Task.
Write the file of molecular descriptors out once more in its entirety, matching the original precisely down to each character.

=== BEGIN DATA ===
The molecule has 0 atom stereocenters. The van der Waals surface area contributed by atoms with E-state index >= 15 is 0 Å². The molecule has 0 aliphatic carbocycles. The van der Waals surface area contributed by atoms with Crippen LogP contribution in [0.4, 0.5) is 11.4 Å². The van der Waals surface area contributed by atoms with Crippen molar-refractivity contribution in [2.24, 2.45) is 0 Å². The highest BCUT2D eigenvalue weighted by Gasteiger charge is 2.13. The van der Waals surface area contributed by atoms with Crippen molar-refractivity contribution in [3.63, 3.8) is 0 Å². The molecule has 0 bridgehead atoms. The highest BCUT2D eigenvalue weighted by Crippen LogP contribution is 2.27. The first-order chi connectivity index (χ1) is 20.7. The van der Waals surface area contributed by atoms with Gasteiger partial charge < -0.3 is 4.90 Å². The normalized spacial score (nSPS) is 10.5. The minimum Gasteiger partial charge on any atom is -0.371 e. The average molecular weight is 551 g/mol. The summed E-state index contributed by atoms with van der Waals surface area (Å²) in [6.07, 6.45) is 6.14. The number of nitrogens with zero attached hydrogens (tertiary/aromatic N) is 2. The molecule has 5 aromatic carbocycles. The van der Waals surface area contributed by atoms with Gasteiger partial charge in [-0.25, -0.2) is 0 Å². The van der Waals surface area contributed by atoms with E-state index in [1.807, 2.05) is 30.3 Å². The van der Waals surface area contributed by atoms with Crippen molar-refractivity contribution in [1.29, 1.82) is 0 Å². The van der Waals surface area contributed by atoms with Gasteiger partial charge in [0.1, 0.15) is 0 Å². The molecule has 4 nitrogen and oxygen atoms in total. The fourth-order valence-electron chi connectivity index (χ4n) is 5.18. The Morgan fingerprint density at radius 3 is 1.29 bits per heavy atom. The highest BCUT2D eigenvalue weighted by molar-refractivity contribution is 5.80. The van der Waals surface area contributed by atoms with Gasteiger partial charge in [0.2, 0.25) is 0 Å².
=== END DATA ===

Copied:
The molecule has 0 atom stereocenters. The van der Waals surface area contributed by atoms with E-state index >= 15 is 0 Å². The molecule has 0 aliphatic carbocycles. The van der Waals surface area contributed by atoms with Crippen LogP contribution in [0.4, 0.5) is 11.4 Å². The van der Waals surface area contributed by atoms with Crippen molar-refractivity contribution in [2.24, 2.45) is 0 Å². The highest BCUT2D eigenvalue weighted by Gasteiger charge is 2.13. The van der Waals surface area contributed by atoms with Crippen molar-refractivity contribution in [3.63, 3.8) is 0 Å². The molecule has 0 bridgehead atoms. The highest BCUT2D eigenvalue weighted by Crippen LogP contribution is 2.27. The first-order chi connectivity index (χ1) is 20.7. The van der Waals surface area contributed by atoms with Gasteiger partial charge < -0.3 is 4.90 Å². The normalized spacial score (nSPS) is 10.5. The minimum Gasteiger partial charge on any atom is -0.371 e. The average molecular weight is 551 g/mol. The summed E-state index contributed by atoms with van der Waals surface area (Å²) in [6.07, 6.45) is 6.14. The number of nitrogens with zero attached hydrogens (tertiary/aromatic N) is 2. The molecule has 5 aromatic carbocycles. The van der Waals surface area contributed by atoms with Gasteiger partial charge in [-0.25, -0.2) is 0 Å². The van der Waals surface area contributed by atoms with E-state index in [1.807, 2.05) is 30.3 Å². The van der Waals surface area contributed by atoms with Crippen molar-refractivity contribution in [1.29, 1.82) is 0 Å². The van der Waals surface area contributed by atoms with Gasteiger partial charge in [0.1, 0.15) is 0 Å². The molecule has 4 nitrogen and oxygen atoms in total. The fourth-order valence-electron chi connectivity index (χ4n) is 5.18. The Morgan fingerprint density at radius 3 is 1.29 bits per heavy atom. The highest BCUT2D eigenvalue weighted by molar-refractivity contribution is 5.80. The van der Waals surface area contributed by atoms with Gasteiger partial charge in [0.2, 0.25) is 0 Å².